Quote from cardigan2
nursing dx; risk for infection r/t immobility as evidenced by contractures
i was in a hurry to complete an answer to your post because i had to get to a doctor's appointment, but on the way to my appointment it dawned on me that i had missed an important point about your nursing diagnostic statement and that is that "risk for", or anticipatory problems, cannot have symptoms, or defining characteristics, like you have listed "contractures". why? for the very simple reason that these problems do not exist yet, so there is no way there can be any symptoms of the problem yet!
you need to totally restructure these anticipatory diagnoses that you are planning to use and re-write them so they make logical sense. you also need to look at the nanda risk factors for these diagnoses to get the underlying cause of the risk clearly and rationally established.
risk for infection r/t stasis of body fluids
(reference: see nanda information of risk factors for this diagnosis here: [color=#3366ff]risk for infection
). a satisfactory short term goal would be that patient will have clear lung fields (or other non-symptoms) daily. long term goal: no respiratory infection upon discharge or other length of time.
risk for impaired skin integrity r/t physical immobilization
. short term goals can be things like a turning schedule will be developed and implemented within 24 hours. this, of course, would have a nursing intervention that clearly spelled this turning schedule out. what better long term goal than within one week patient's skin will be intact and without erythema over the following areas of concern: xxx? again, make sure you have the nursing interventions to specify these areas and the nursing preventative care.
do you have a care plan or nursing diagnosis book to help you out? i am concerned about your construction of the 3-part nursing diagnostic statement.
the 3-part nursing diagnosis statement has this structural format:
p - e - s
s = symptoms
problem - etiology(ies) - symptoms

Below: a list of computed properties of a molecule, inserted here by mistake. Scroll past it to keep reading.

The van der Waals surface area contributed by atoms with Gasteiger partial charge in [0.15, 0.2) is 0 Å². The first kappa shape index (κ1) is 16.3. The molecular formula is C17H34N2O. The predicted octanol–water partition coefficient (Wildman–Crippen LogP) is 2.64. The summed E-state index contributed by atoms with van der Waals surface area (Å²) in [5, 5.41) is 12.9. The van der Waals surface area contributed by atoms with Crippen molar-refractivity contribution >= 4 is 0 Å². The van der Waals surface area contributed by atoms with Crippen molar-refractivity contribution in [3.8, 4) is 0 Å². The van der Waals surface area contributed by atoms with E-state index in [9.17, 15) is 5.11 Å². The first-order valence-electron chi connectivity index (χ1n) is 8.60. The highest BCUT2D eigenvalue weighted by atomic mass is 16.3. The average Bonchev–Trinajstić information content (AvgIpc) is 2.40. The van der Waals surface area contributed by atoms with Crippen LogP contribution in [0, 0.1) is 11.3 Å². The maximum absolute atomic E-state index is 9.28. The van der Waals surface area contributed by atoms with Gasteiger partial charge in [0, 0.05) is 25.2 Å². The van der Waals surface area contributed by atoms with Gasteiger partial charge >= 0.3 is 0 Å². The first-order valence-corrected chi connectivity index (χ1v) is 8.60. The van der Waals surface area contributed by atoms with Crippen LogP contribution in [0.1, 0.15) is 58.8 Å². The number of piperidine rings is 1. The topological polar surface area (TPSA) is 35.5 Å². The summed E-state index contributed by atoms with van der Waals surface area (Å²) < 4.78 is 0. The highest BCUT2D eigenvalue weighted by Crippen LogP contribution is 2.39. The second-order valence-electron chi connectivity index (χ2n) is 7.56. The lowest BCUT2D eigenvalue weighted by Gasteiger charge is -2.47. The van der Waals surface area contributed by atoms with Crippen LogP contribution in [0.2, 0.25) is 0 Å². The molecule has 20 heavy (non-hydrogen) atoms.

these are, in nanda language
nursing diagnosis - related factor(s) - defining characteristic(s)
in a care plan they look like this:
problem [related to]etiology(ies)[as evidenced by]symptom(s)
nursing diagnosis [related to] related factor(s) [as evidenced by] defining characteristic(s)
the related factor
is the underlying cause of the problem or the cause of the signs and symptoms that the patient is having. to help you determine a related factor it is often helpful to know the pathophysiology of the medical disease process going on in the patient. to help you in determining a related factor you can ask yourself "is this the cause of the problem (meaning the nursing diagnosis)", or "is this what is causing the symptoms". "by taking away this factor, will the symptoms go away?"
remember this important rule: you cannot list any medical diagnosis as a related factor
. you have to state a medical condition in some other scientific terms. as an example, we don't say a patient is "dehydrated" since that is a medical diagnosis, but we can say "fluid deficit". they essentially mean the same thing--the difference is in the phrasing of the words.
the defining characteristics
are always the signs and symptoms that come from that list you created from your assessment activities. these will be anything from the same signs and symptoms that doctors use to statements made by patients that indicate something wrong to adl evaluations that were not normal.